In search of triallelism in Bardet-Biedl syndrome

Leen Abu-Safieh, Shamsa Al-Anazi, Lama Al-Abdi, Mais Hashem, Hisham Alkuraya, Mushari Alamr, Mugtaba O. Sirelkhatim, Zuhair Al-Hassnan, Basim Alkuraya, Jawahir Y. Mohamed, Ahmad Al-Salem, May Alrashed, Eissa Faqeih, Ameen Softah, Amal Al-Hashem, Sami Wali, Zuhair Rahbeeni, Moeen Alsayed, Arif O. Khan, Lihadh Al-GazaliPeter E.M. Taschner, Selwa Al-Hazzaa, Fowzan S. Alkuraya

Research output: Contribution to journalArticlepeer-review

85 Citations (Scopus)

Abstract

Bardet-Biedl syndrome (BBS) is a model disease for ciliopathy in humans. The remarkable genetic heterogeneity that characterizes this disease is consistent with accumulating data on the interaction between the proteins encoded by the 14 BBS genes identified to date. Previous reports suggested that such interaction may also extend to instances of oligogenic inheritance in the form of triallelism which defies the long held view of BBS as an autosomal recessive disease. In order to investigate the magnitude of triallelism in BBS, we conducted a comprehensive analysis of all 14 BBS genes as well as the CCDC28B-modifier gene in a cohort of 29 BBS families, most of which are multiplex. Two in trans mutations in a BBS gene were identified in each of these families for a total of 20 mutations including 12 that are novel. In no instance did we observe two mutations in unaffected members of a given family, or observe the presence of a third allele that convincingly acted as a modifier of penetrance and supported the triallelic model of BBS. In addition to presenting a comprehensive genotype/phenotype overview of a large set of BBS mutations, including the occurrence of nonsyndromic retinitis pigmentosa in a family with a novel BBS9 mutation, our study argues in favor of straightforward autosomal recessive BBS in most cases.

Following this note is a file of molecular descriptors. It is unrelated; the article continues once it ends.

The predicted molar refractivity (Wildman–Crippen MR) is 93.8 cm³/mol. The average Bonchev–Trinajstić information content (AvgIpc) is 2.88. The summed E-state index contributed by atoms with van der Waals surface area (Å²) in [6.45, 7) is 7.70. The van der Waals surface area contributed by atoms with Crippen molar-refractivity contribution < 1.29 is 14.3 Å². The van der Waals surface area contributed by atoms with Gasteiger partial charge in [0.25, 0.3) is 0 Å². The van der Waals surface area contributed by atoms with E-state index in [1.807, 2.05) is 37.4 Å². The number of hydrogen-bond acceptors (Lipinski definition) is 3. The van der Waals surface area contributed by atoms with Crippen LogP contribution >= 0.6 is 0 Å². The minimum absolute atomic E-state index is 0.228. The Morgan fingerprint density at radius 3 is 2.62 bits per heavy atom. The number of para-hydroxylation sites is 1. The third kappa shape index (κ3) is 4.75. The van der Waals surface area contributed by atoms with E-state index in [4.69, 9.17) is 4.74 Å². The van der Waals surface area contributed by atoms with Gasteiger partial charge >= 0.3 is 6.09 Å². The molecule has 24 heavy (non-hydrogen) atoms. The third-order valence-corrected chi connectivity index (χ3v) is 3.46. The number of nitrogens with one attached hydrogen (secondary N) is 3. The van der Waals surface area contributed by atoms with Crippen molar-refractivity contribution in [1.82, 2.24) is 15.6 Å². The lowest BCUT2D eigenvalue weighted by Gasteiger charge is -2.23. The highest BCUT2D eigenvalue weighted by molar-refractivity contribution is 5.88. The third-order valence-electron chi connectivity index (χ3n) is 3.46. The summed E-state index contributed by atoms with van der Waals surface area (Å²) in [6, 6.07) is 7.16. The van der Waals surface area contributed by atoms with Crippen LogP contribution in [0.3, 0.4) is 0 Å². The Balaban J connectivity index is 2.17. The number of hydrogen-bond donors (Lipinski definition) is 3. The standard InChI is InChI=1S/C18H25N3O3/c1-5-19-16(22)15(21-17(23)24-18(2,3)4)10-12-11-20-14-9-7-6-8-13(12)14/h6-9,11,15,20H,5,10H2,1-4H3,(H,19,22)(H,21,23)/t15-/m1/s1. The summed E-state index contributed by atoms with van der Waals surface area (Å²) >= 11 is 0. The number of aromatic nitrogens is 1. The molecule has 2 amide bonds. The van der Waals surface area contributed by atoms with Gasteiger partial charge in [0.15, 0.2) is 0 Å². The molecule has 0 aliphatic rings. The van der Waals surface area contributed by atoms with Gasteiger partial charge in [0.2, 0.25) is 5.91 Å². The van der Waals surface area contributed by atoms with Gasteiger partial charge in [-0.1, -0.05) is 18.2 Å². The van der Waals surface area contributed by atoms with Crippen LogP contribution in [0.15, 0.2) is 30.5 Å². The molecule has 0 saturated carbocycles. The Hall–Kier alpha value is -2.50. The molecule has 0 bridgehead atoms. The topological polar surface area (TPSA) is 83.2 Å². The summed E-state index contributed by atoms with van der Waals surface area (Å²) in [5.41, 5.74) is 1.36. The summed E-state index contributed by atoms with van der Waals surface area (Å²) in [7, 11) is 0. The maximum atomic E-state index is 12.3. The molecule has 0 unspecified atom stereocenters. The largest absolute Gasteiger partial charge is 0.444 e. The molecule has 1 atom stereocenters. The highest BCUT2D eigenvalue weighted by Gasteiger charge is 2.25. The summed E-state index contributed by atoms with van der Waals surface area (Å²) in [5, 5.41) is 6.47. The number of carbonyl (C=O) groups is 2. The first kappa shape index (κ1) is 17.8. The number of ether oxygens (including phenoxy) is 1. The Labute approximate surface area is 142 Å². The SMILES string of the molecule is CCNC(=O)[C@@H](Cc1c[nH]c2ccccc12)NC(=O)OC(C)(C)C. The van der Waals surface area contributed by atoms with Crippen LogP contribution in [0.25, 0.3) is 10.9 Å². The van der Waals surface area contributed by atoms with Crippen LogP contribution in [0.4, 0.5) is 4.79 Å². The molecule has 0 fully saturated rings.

Original languageEnglish
Pages (from-to)420-427
Number of pages8
JournalEuropean Journal of Human Genetics
Volume20
Issue number4
DOIs
Publication statusPublished - Apr 2012

Keywords

  • epistasis
  • modifiers
  • oligogenic
  • penetrance

ASJC Scopus subject areas

  • Genetics
  • Genetics(clinical)

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